‘I buried dad in a missile crater’: Life and death under the siege of Mariupol


The once thriving southern port city became the scene of nightmares when it was attacked (Picture: Getty)

The missile that landed outside 74-year-old Hryhory’s Mariupol home left a crater measuring 10 feet across and six feet deep.

When he died weeks later through lack of access to medical help, his son Maksym Kasianczuk lowered his body into it and buried him there.

Maksym fears he will never return to his home city, the place he was raised by his father and where he buried him with his bare hands.

The LGBTQ+ activist was caring for frail and blind Hryhory when Russian forces surged into Ukraine on February 24.

The southern port city was immediately in the Kremlin’s crosshairs and a brutal siege began which would last for almost three months.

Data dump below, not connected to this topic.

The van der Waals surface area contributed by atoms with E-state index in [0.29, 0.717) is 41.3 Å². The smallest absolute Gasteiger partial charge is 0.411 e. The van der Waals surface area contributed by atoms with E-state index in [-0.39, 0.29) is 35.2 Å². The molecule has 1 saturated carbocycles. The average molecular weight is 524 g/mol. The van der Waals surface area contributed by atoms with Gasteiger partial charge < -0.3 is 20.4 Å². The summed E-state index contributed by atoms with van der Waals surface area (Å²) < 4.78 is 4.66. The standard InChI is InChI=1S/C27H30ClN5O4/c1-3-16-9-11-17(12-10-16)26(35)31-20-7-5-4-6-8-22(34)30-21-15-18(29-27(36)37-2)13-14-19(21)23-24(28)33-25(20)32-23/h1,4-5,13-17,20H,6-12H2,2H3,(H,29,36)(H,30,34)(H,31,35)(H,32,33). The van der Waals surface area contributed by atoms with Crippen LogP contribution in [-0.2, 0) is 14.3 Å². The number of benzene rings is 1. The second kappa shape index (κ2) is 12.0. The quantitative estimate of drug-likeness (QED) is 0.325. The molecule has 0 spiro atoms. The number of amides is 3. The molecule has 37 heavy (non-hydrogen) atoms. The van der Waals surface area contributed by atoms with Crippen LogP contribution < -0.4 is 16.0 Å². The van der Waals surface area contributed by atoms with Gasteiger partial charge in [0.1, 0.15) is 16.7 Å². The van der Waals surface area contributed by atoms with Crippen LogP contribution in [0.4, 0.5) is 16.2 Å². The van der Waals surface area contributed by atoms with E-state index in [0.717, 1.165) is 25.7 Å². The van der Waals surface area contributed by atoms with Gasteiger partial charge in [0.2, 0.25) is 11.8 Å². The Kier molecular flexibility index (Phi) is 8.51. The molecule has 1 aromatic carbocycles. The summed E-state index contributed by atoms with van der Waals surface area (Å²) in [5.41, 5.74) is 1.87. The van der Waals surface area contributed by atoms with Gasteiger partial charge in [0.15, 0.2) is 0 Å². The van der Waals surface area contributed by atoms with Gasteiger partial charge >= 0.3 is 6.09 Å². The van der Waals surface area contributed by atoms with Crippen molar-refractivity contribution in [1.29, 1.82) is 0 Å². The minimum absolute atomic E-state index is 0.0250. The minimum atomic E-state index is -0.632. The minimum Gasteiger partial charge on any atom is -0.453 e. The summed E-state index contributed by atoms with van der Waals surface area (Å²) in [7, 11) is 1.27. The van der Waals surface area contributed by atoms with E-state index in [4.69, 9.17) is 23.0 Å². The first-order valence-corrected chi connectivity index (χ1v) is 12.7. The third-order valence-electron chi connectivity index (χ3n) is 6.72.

Maksym saw 53 days of its terror, misery and starvation. He was reduced to melting snow for drinking water when the supply was cut off.

The story of his father’s burial, living in fear of his political activity being uncovered and his narrow escape is one of countless nightmares to have been played out in Mariupol.

He told Metro.co.uk: ‘There was no water, there was no food. We were just waiting for death to come from the never ending missiles.’

The crater in which Maksym buried his father, who died because he was cut off from the medical treatment he needed

Mariupol, he says, is ‘ruined’. The remains of the city are now under the control of Russia’s occupation force and cholera has begun to spread.

Recounting the brutal military assault, Maksym said: ‘In the first days of the invasion, Russian military vehicles started to come down the wide roads.

‘Every 50 metres they would stop and bomb anything, business or homes, and keep going until there …read more

Source:: Metro News

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